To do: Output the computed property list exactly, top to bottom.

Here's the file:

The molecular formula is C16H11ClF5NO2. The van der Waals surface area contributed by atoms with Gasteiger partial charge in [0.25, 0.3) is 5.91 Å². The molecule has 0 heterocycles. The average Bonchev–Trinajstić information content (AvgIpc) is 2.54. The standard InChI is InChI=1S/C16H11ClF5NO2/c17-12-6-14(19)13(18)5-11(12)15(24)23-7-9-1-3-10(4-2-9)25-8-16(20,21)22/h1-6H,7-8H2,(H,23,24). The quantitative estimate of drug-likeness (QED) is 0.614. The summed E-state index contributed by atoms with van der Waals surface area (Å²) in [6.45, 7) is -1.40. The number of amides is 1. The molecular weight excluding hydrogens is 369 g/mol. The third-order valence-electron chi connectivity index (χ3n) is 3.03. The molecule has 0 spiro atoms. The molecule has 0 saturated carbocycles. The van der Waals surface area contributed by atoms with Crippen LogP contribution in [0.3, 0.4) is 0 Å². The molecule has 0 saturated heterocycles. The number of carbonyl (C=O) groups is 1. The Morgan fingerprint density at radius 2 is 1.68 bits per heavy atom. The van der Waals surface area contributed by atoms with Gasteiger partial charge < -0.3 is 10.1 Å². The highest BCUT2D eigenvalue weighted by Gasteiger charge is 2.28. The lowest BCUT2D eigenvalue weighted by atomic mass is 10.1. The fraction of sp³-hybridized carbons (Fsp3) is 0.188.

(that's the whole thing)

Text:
The molecular formula is C16H11ClF5NO2. The van der Waals surface area contributed by atoms with Gasteiger partial charge in [0.25, 0.3) is 5.91 Å². The molecule has 0 heterocycles. The average Bonchev–Trinajstić information content (AvgIpc) is 2.54. The standard InChI is InChI=1S/C16H11ClF5NO2/c17-12-6-14(19)13(18)5-11(12)15(24)23-7-9-1-3-10(4-2-9)25-8-16(20,21)22/h1-6H,7-8H2,(H,23,24). The quantitative estimate of drug-likeness (QED) is 0.614. The summed E-state index contributed by atoms with van der Waals surface area (Å²) in [6.45, 7) is -1.40. The number of amides is 1. The molecular weight excluding hydrogens is 369 g/mol. The third-order valence-electron chi connectivity index (χ3n) is 3.03. The molecule has 0 spiro atoms. The molecule has 0 saturated carbocycles. The van der Waals surface area contributed by atoms with Crippen LogP contribution in [0.3, 0.4) is 0 Å². The molecule has 0 saturated heterocycles. The number of carbonyl (C=O) groups is 1. The Morgan fingerprint density at radius 2 is 1.68 bits per heavy atom. The van der Waals surface area contributed by atoms with Gasteiger partial charge < -0.3 is 10.1 Å². The highest BCUT2D eigenvalue weighted by Gasteiger charge is 2.28. The lowest BCUT2D eigenvalue weighted by atomic mass is 10.1. The fraction of sp³-hybridized carbons (Fsp3) is 0.188.